An experimental small satellite has successfully collected and delivered data on a key measurement for predicting changes in Earth's climate.

The Radiometer Assessment using Vertically Aligned Nanotubes (RAVAN) CubeSat was launched into low-Earth orbit on Nov. 11, 2016, in order to test new...

Im Focus: Scientists shine new light on the “other high temperature superconductor”

A study led by scientists of the Max Planck Institute for the Structure and Dynamics of Matter (MPSD) at the Center for Free-Electron Laser Science in Hamburg presents evidence of the coexistence of superconductivity and “charge-density-waves” in compounds of the poorly-studied family of bismuthates. This observation opens up new perspectives for a deeper understanding of the phenomenon of high-temperature superconductivity, a topic which is at the core of condensed matter research since more than 30 years. The paper by Nicoletti et al has been published in the PNAS.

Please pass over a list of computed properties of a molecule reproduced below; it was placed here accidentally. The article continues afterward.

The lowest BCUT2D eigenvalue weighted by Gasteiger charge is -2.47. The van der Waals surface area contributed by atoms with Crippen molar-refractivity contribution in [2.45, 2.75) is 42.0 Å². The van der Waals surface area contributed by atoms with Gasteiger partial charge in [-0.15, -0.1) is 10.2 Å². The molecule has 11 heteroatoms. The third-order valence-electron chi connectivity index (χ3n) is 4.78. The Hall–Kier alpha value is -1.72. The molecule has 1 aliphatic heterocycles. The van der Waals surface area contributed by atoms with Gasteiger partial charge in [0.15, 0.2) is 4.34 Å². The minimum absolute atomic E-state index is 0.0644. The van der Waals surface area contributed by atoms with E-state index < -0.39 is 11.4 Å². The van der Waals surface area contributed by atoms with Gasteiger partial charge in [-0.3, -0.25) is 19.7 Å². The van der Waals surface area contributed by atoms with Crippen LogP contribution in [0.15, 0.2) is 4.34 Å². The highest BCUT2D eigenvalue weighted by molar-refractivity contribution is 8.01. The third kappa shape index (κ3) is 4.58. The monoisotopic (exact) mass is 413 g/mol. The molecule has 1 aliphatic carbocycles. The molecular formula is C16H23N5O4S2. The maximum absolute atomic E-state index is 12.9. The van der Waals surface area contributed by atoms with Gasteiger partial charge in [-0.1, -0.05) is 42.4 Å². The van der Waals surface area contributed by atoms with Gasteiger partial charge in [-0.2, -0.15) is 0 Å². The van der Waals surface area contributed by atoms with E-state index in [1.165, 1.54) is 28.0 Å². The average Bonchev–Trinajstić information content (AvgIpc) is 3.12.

Since the beginning of the 20th century, superconductivity had been observed in some metals at temperatures only a few degrees above the absolute zero (minus...

All Focus news of the innovation-report >>>

Anzeige

Anzeige

Event News

Call for Papers – ICNFT 2018, 5th International Conference on New Forming Technology

16.08.2017 | Event News

Sustainability is the business model of tomorrow

04.08.2017 | Event News

Clash of Realities 2017: Registration now open. International Conference at TH Köln

26.07.2017 | Event News

 
Latest News

A Map of the Cell’s Power Station

18.08.2017 | Life Sciences

Engineering team images tiny quasicrystals as they form

18.08.2017 | Physics and Astronomy

Researchers printed graphene-like materials with inkjet

18.08.2017 | Materials Sciences

VideoLinks
B2B-VideoLinks
More VideoLinks >>>